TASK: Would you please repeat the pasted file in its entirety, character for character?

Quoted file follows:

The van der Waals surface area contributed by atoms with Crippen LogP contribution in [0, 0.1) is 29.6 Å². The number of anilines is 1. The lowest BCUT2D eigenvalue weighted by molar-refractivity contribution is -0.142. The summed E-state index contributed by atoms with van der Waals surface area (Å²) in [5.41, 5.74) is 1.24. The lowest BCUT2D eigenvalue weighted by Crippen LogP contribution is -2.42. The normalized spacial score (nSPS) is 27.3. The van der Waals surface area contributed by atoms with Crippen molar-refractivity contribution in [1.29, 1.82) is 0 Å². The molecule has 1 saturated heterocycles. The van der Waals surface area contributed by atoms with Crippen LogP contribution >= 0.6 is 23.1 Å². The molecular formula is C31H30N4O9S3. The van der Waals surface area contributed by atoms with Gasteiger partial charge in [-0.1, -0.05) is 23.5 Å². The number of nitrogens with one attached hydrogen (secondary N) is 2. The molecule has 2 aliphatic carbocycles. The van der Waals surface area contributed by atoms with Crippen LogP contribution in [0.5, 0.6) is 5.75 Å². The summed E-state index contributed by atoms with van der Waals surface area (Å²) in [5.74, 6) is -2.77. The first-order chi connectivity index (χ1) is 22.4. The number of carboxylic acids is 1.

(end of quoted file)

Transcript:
The van der Waals surface area contributed by atoms with Crippen LogP contribution in [0, 0.1) is 29.6 Å². The number of anilines is 1. The lowest BCUT2D eigenvalue weighted by molar-refractivity contribution is -0.142. The summed E-state index contributed by atoms with van der Waals surface area (Å²) in [5.41, 5.74) is 1.24. The lowest BCUT2D eigenvalue weighted by Crippen LogP contribution is -2.42. The normalized spacial score (nSPS) is 27.3. The van der Waals surface area contributed by atoms with Crippen molar-refractivity contribution in [1.29, 1.82) is 0 Å². The molecule has 1 saturated heterocycles. The van der Waals surface area contributed by atoms with Crippen LogP contribution >= 0.6 is 23.1 Å². The molecular formula is C31H30N4O9S3. The van der Waals surface area contributed by atoms with Gasteiger partial charge in [-0.1, -0.05) is 23.5 Å². The number of nitrogens with one attached hydrogen (secondary N) is 2. The molecule has 2 aliphatic carbocycles. The van der Waals surface area contributed by atoms with Crippen LogP contribution in [0.5, 0.6) is 5.75 Å². The summed E-state index contributed by atoms with van der Waals surface area (Å²) in [5.74, 6) is -2.77. The first-order chi connectivity index (χ1) is 22.4. The number of carboxylic acids is 1.